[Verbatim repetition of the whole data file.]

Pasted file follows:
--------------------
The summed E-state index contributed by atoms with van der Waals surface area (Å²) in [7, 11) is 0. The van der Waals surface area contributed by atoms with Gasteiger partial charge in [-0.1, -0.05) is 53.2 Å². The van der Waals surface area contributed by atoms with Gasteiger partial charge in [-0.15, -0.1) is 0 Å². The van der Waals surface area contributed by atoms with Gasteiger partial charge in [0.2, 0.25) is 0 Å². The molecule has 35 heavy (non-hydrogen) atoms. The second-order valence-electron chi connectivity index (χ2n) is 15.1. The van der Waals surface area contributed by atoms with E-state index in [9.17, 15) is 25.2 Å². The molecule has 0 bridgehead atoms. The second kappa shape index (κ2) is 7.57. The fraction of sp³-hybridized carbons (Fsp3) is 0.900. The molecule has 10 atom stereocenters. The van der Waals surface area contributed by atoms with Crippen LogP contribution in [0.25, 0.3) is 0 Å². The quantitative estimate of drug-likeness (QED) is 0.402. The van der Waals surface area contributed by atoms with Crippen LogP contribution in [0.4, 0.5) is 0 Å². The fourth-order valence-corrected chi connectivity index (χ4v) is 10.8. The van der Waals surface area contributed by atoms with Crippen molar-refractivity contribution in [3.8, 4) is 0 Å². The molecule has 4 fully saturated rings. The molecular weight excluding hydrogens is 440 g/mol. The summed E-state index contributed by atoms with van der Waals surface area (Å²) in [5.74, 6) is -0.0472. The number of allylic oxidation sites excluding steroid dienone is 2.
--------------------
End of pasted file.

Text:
The summed E-state index contributed by atoms with van der Waals surface area (Å²) in [7, 11) is 0. The van der Waals surface area contributed by atoms with Gasteiger partial charge in [-0.1, -0.05) is 53.2 Å². The van der Waals surface area contributed by atoms with Gasteiger partial charge in [-0.15, -0.1) is 0 Å². The van der Waals surface area contributed by atoms with Gasteiger partial charge in [0.2, 0.25) is 0 Å². The molecule has 35 heavy (non-hydrogen) atoms. The second-order valence-electron chi connectivity index (χ2n) is 15.1. The van der Waals surface area contributed by atoms with E-state index in [9.17, 15) is 25.2 Å². The molecule has 0 bridgehead atoms. The second kappa shape index (κ2) is 7.57. The fraction of sp³-hybridized carbons (Fsp3) is 0.900. The molecule has 10 atom stereocenters. The van der Waals surface area contributed by atoms with Crippen LogP contribution in [0.25, 0.3) is 0 Å². The quantitative estimate of drug-likeness (QED) is 0.402. The van der Waals surface area contributed by atoms with Crippen LogP contribution in [0.4, 0.5) is 0 Å². The fourth-order valence-corrected chi connectivity index (χ4v) is 10.8. The van der Waals surface area contributed by atoms with Crippen molar-refractivity contribution in [3.8, 4) is 0 Å². The molecule has 4 fully saturated rings. The molecular weight excluding hydrogens is 440 g/mol. The summed E-state index contributed by atoms with van der Waals surface area (Å²) in [5.74, 6) is -0.0472. The number of allylic oxidation sites excluding steroid dienone is 2.